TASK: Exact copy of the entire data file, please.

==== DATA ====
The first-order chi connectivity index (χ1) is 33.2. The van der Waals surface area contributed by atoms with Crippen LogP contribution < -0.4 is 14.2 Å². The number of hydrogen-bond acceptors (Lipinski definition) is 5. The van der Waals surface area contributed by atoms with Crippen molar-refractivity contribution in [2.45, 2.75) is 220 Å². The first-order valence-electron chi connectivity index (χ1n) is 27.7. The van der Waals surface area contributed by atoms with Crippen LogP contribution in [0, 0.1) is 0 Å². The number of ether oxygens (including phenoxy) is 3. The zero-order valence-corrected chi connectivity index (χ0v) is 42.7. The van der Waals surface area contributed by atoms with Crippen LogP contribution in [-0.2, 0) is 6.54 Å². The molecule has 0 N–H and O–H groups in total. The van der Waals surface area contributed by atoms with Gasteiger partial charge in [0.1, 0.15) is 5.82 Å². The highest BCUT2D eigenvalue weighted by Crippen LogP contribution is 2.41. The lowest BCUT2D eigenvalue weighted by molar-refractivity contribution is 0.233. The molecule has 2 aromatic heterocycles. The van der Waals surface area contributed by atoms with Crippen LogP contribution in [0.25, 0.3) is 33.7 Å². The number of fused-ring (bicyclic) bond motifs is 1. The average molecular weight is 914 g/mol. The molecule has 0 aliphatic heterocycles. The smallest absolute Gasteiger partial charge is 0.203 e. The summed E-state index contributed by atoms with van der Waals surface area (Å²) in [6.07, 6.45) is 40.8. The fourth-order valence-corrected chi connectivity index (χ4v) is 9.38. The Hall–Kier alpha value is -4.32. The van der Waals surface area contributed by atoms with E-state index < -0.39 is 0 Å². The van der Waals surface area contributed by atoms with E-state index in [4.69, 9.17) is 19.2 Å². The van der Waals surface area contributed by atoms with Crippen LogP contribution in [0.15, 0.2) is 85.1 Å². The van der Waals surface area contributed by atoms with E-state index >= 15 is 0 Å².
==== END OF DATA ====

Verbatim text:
The first-order chi connectivity index (χ1) is 33.2. The van der Waals surface area contributed by atoms with Crippen LogP contribution < -0.4 is 14.2 Å². The number of hydrogen-bond acceptors (Lipinski definition) is 5. The van der Waals surface area contributed by atoms with Crippen molar-refractivity contribution in [2.45, 2.75) is 220 Å². The first-order valence-electron chi connectivity index (χ1n) is 27.7. The van der Waals surface area contributed by atoms with Crippen LogP contribution in [0, 0.1) is 0 Å². The number of ether oxygens (including phenoxy) is 3. The zero-order valence-corrected chi connectivity index (χ0v) is 42.7. The van der Waals surface area contributed by atoms with Crippen LogP contribution in [-0.2, 0) is 6.54 Å². The molecule has 0 N–H and O–H groups in total. The van der Waals surface area contributed by atoms with Gasteiger partial charge in [0.1, 0.15) is 5.82 Å². The highest BCUT2D eigenvalue weighted by Crippen LogP contribution is 2.41. The lowest BCUT2D eigenvalue weighted by molar-refractivity contribution is 0.233. The molecule has 2 aromatic heterocycles. The van der Waals surface area contributed by atoms with Crippen LogP contribution in [0.25, 0.3) is 33.7 Å². The number of fused-ring (bicyclic) bond motifs is 1. The average molecular weight is 914 g/mol. The molecule has 0 aliphatic heterocycles. The smallest absolute Gasteiger partial charge is 0.203 e. The summed E-state index contributed by atoms with van der Waals surface area (Å²) in [6.07, 6.45) is 40.8. The fourth-order valence-corrected chi connectivity index (χ4v) is 9.38. The Hall–Kier alpha value is -4.32. The van der Waals surface area contributed by atoms with E-state index < -0.39 is 0 Å². The van der Waals surface area contributed by atoms with E-state index in [4.69, 9.17) is 19.2 Å². The van der Waals surface area contributed by atoms with Crippen LogP contribution in [0.15, 0.2) is 85.1 Å². The van der Waals surface area contributed by atoms with E-state index >= 15 is 0 Å².